Popular names for girls and the 100 year rule.


Today I was looking at some lists of the most popular names for girls in the past few years, and was quite shocked at how old-fashioned some of them sound.  Isabella and Sophie, both wildly popular right now (and both which have reached and probably passed their peak of popularity),  sounded old about 10-15 years ago but no longer do.  The same thing happened with names like Emily and Grace in previous years.

Supposedly there’s a 100-year rule,which means names become popular again for a new generation of babies after about 80-100 years (around the same time the generation that was given those names has nearly died off).   So there are names now in the Top 100 like Cora, Evelyn, Vivian, Lillian, Esther, and Lucy.   I also read that Betty (not Elizabeth, which has always been popular and never becomes dated) is just beginning to come back and experienced a huge uptick in 2014.    So is Jane (I really like this name because of how simple and feminine it is).  These names haven’t been popular long enough to stop sounding like old-lady names yet but soon they won’t anymore.  Boys’ names tend to change less frequently so I’m not focusing on those here, but this can be seen to some extent in the boys’ lists too.   Following the 100 year rule, I’d guess that names like Helen, Joyce, and Dorothy will begin to get popular again very soon, if they’re not already, since few people under the age of 70 or 80 have these names (plus, all three have a great legacy and are attractive names in their own right).

If you’re naming a baby girl  and don’t want to risk them being one of 5 other girls in their class with the same name (which is what happened to me) and want to stay away from trendy or “creative” names (PLEASE go away, Neveah and any names ending in –aiden) , may I suggest a cute mid-century name like Karen, Susan, Deborah, Lisa, Linda or Patricia.   It’s too soon for these names to be making a comeback yet, so they will seem somewhat exotic and uncommon when the girls are young, and by the time they reach midlife and these names are due to be popular again (following the 100 year rule), their names will seem very “young” and not date them.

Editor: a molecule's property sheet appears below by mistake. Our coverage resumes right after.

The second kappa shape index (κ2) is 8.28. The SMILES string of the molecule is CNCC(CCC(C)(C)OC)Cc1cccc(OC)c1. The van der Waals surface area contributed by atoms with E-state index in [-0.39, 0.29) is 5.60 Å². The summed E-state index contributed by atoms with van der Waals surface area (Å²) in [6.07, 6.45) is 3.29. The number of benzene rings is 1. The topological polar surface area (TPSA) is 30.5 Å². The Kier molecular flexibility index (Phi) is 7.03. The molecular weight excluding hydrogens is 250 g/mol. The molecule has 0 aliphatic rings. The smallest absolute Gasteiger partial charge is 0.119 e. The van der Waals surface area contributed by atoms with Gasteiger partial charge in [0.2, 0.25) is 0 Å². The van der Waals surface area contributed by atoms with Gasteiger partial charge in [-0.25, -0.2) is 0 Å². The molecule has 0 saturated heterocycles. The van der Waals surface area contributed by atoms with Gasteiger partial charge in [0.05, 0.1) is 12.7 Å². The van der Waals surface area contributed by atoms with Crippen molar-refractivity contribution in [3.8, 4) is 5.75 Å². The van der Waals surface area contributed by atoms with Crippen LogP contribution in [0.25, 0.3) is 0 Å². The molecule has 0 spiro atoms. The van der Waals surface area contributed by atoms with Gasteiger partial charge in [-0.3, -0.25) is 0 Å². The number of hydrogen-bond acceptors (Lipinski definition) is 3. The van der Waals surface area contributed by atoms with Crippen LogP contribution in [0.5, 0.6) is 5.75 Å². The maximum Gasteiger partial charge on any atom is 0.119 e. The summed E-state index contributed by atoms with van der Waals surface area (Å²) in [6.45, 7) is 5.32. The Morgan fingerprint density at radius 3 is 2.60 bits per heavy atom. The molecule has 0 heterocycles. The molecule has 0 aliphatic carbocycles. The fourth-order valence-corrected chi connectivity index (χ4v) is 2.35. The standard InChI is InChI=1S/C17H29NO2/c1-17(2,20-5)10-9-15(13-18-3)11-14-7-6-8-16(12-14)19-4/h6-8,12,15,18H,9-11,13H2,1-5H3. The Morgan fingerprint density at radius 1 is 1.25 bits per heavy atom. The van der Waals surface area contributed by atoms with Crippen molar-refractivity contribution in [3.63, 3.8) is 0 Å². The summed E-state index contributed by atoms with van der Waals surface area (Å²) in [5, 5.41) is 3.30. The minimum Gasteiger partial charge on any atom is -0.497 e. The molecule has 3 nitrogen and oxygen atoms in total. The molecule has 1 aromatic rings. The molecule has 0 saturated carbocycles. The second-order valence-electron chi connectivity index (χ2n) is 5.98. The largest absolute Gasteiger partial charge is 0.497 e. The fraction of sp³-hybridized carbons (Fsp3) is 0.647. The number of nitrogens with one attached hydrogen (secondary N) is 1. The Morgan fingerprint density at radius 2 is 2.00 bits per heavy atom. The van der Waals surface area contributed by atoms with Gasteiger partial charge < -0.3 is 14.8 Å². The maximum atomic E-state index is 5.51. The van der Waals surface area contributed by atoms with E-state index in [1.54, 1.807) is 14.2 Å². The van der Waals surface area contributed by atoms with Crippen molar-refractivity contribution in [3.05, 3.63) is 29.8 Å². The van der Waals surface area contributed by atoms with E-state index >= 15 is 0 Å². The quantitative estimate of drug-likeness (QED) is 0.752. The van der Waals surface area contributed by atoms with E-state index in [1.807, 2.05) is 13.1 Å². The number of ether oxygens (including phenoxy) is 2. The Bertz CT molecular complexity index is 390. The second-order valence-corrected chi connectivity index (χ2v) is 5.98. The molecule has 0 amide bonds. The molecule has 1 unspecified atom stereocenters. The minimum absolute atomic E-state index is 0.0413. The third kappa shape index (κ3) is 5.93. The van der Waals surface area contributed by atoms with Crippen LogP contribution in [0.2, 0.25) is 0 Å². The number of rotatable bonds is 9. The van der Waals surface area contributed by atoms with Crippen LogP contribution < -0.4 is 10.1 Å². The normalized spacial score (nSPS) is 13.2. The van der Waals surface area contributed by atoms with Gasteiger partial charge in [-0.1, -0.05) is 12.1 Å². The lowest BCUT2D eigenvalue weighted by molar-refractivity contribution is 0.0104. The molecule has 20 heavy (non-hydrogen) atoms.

My daughter’s name is fortuitous for her.   She was born in 1993 and her name didn’t even enter the Top 1000 until 2003, and has been growing more popular every year since.   In fact, when she was born it was so unusual that most people had never heard of it used as a first name before, but now girls (and some boys) much younger than she is have this name (and no, her name is NOT Madison!).   It’s analogous to a girl who was born in the late 50s/early 60s having a name like Heather or Jessica, so when she’s older she will seem to have a very “young” name that won’t “date” her (but I don’t think it will ever be as popular as Heather or Jessica, thank goodness).   I think it’s a very strong name, and she loves it, which makes me happy. My son’s name is very ’70s even though he was born in 1991, but it was never that common in the United States so it just seems classic.